At first I wasn't that happy when they unveil it. Maybe because of the fact that the people waited for so long for this and the Social Media world is buzzing about it this week that makes the expectation so high. But when I saw the new website for this campaign, I now believe Sec. Jimenez. Keri natin to... The website It's More Fun in The Philippines has that "Pinoy Factor" in it.Though it's not that fully developed yet but I already bookmarked it to wait for the upcoming updates. The DOT also encourages everyone to use the hash tag #1ForFUN when posting on twitter. Support the DOT's new campaign. And for Foreigners some good news, DOT will start releasing 30-day Visa's upon arrival in the Philippines. And it just sinks on me now, It really is more fun in the Philippines. Heck, it's more fun in Nasugbu... haha... Pilipinas, Tara Na!

Jan 1, 2012

Travel Plans / Wishlist for 2012

        After picking up the best of my 2011 travels, now I'm gonna show you my Travel Plans or wishlist for the year of the Water Dragon. Here goes my top 12:

  • Chateau Royale, Nasugbu, Batangas - No better place to start my adventure than to stay in one of the newest travel destination here in Nasugbu. It's just a 10 minute ride from metro Tagaytay so I expect the weather to be so Tagaytay(ish)... Oh, and it's also beside the Batulao Forest...;-)
  • Mt. Pico De Loro, Nasugbu, Batangas - The famous "Parot's Beak" in the boundary of Cavite and Batangas. Need to climb it before any other mountain this year...;-)
  • Manila Ocean Park, Manila - I was hesitant to go here before since it's not "that" complete yet. But I think right now is the best time before the price of the whole package become so expensive. And wanna try that fish spa in there...;-)
  • Hundred Islands, Pangasinan - I so wanted to go here for the past 5 years but was never permitted by time... and faith also... I think this is the year for Hundred Islands hopping...;-)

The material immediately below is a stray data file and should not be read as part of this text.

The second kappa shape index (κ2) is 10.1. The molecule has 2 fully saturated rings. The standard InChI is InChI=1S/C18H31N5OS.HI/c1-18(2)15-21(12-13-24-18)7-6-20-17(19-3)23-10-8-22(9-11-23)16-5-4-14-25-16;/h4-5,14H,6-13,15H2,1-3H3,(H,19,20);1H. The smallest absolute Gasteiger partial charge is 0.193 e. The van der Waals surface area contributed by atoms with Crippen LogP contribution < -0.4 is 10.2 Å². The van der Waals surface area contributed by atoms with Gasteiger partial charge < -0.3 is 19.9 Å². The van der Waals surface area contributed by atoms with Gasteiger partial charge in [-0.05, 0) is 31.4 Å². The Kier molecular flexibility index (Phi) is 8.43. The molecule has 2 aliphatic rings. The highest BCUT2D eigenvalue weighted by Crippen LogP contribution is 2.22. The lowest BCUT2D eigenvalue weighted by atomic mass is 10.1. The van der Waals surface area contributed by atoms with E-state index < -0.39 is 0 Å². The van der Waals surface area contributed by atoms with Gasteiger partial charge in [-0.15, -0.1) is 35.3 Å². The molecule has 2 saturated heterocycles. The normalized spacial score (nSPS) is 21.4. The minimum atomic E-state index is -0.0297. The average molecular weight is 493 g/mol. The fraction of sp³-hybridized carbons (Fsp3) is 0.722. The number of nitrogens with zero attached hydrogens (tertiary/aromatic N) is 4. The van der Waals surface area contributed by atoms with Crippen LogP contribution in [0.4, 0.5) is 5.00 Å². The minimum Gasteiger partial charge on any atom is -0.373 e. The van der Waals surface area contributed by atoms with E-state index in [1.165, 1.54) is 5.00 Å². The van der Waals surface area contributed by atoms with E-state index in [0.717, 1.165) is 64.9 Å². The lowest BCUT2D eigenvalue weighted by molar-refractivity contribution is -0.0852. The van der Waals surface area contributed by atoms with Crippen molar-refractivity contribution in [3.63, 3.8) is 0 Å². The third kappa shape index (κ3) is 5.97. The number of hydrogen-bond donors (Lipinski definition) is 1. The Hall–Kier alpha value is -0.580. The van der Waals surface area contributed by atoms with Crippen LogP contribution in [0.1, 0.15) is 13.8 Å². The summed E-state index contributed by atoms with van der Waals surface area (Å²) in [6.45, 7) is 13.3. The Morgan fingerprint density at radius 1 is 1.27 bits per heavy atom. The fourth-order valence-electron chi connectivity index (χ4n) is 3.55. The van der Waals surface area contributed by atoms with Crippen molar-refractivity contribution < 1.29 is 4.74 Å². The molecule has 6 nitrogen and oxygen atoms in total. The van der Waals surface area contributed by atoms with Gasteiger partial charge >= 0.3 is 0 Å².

• Baguio City, Benguet - The Summer Capital of the Philippines. The Ukay-Ukay Capital of the Philippines. The Strawberry Capital of the Philippines. Just need more "capital" for this trip...;-)
  • Sagada, Mountain Province - Going north? why not go to Sagada. Wanna see those hanging coffins. Wanna go caving. And I heard you can find there the 8th Wonder of the World, wanna see that too...;-)
  • Western Visayas - I think this will be my last stop for the Lakbay Jose Rizal Heritage Trail, there are two specific locations in Ilo-ilo and Dumaguete for that. I can also add Fort San Pedro in Cebu for this trip...;-)
  • Northern Mindanao - After the destruction made by Typhoon Sendong in Northern Mindanao, I'm more excited to see how the people and the local government will respond to that this year. So many great things to do in CDO and Iligan. And I think the best way to help them stand and be proud again is to visit their tourism hub. After all tourism is a very lucrative business...;-)
  • General Santos City, South Cotabato - The home of the best boxer in world. And the best tuna in the country of course...;-)
  • I want to attend one major Philippine Festival (e.g Panagbenga, Pahiyas, etc).
  • I want to watch one major concert preferably International performers. Local concerts will do especially if it's FREE. I wish the Department of Tourism will host a FREE concert for the Domestic Travel promo here in the country. Bring all the Artists for Phillippine Tourism in one stage. Do it Sec. Jimenez. Pilipinas, Tara Na!!!...;-)
  • And lastly I wish to travel to any Asian country this year. (wishful thinking)...
       And that's all folks. How 'bout yours?